In the five years running up to 9/11 the NSA were monitoring Osama Bin Laden’s satellite phone and Al Qaeda’s communication hub, and the CIA were closely following their key operatives, including to the so-called ‘9/11 summit’ in Malaysia. So why didn’t they prevent the attacks? This week we look at the ‘failure’ of the NSA, CIA and FBI to share important information and ask whether these intelligence failures were the result of deliberate decisions on the part of those responsible for preventing terrorist attacks.
The Al Qaeda Communications Hub, Yemen
Following the World Trade Center bombing trials, the end of the war in Bosnia and the capture of Ramzi Yousef in 1995, a second phase of Al Qaeda began. Osama Bin Laden moved back to Afghanistan, aided by Ali Mohamed, and the group set up a communications hub in Sana’a, Yemen. It was run by Ahmed Al-Hada, an associate of Bin Laden who had fought alongside him during the Soviet-Afghan War. Bin Laden regularly used his satellite phone to call this house in Yemen, where Al-Hada lived with his family, as did numerous other Al Qaeda members. This quickly led the NSA, who were monitoring the satellite phone, to the Yemen hub, which they also monitored from 1996 right up until 9/11. The NSA had previously tapped into the older satellite phone Bin Laden used while he was hiding out in Sudan, and possibly even tracked the new phone from the moment it was purchased.
Meanwhile, the CIA began tracking Bin Laden more closely and between February 1996 and May 1998 they repeatedly asked the NSA for verbatim transcripts of the calls being made both on the satellite phone and to and from the hub in Yemen. The NSA refused to hand them over to the Bin Laden unit and other CIA officers who asked, providing only reports on the calls, not the content of the calls themselves. Sometime after December 1996 the CIA built their own listening post on Madagascar, duplicating the NSA’s, but apparently this only gave them access to half of the calls – for the other halves of the conversations they needed a satellite. When they took these half-transcripts to the NSA to ask for the other halves, the NSA refused.
After Mohamed Al-Owhali’s arrest in the wake of the embassy bombings, he gave up the Al Qaeda communications hub to the FBI. He gave them the number and phone records showed him calling the house in the days running up to the bombings, and apparently after the bombings to say that he ‘had not travelled’ i.e. hadn’t died in the explosion as planned. So why didn’t the NSA know about the bombings ahead of time? Or if they did, why did they do nothing with the information?
Also following the embassy bombings in August 1998 the NSA did briefly start responding to the CIA’s requests for full transcripts, but then soon went back to the old system of keeping the information to themselves. The FBI picked up on Al-Owhali’s information and likewise asked the NSA for records of any calls between the Yemen hub and the US, though the NSA later didn’t bother to do this in the run-up to 9/11.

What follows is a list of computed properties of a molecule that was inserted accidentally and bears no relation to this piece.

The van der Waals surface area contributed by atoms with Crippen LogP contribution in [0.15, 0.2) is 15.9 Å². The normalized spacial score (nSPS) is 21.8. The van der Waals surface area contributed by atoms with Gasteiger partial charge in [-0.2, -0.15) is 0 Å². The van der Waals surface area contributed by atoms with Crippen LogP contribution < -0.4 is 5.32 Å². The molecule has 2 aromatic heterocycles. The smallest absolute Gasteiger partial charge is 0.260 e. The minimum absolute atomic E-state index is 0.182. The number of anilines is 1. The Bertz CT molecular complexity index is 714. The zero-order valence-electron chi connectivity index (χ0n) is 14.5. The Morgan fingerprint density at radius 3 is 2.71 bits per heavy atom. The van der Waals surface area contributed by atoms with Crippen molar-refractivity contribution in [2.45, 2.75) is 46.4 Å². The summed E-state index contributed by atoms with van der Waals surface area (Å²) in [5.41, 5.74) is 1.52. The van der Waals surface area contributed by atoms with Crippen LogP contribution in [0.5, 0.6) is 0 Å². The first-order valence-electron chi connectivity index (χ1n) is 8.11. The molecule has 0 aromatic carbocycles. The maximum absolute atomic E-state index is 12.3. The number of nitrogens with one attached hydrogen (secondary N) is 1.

It has also been widely reported that following the 1998 bombings the CIA and NSA bugged the house itself, and used a spy satellite to watch all the comings and goings. They learned that it wasn’t simply a switchboard for people to talk to each other around the world, but also a operations centre through which attacks and other operations were planned.
In January 2000 Al Qaeda tried to bomb USS The Sullivans while it was in the port of Aden in Yemen. This was part of the so-called Millenium Plot, which either failed or was intercepted in all its different aspects. In Aden, the would-be bombers loaded their small boat with so many explosives that it sank before they could get to the US Navy ship and blow it up. However, months later in October 2000 the same group bombed the USS Cole while it was refueling in Aden, killing over a dozen people. The bombers floated up alongside the ship, waved at those on board, and then blew themselves up. The group responsible for both the Cole bombing and the attempt on The Sullivans – an Al Qaeda cell calling themselves the Islamic Army of Aden – were funded into existence by Jamal Khalifa – Osama’s brother in law and the financier behind the Bojinka plot in the Philippines.
Officially, the CIA and NSA didn’t know about the attempted attack on The Sullivans until sometime later, and had no opportunity to prevent the bombing of the USS Cole. But realistically, how is this possible? They were monitoring the Al Qaeda operations centre in Yemen, they knew about Jamal Khalifa. He was in US custody in late 1994-95, before being let go only after spending months in an unnamed ‘in transit facility’ which may well have been a US intelligence debriefing centre. They also knew about the on-the-ground operative Abd Al-Rahim Al-Nashiri, who one of the witnesses in the KENBOM investigation said was planning to hit US ships in the port of Aden. They definitely identified the right guy, because during his interrogation Al-Owhali recognised him from photographs. Al-Nashiri provided a fake passport for one of the embassy bombers, was in frequent contact with the Yemen hub, and was the principal manager of the USS Cole bombing and likely the attempt on The Sullivans as well. For several months after the bombing he was hiding out in a small town in Yemen, under the protection of the Yemeni government. He wasn’t caught until November 2002, and since then he’s been imprisoned in CIA black sites and subjected to torture.
Khalid Al-Mihdhar, Nawaf Al-Hazmi and Luai Sakra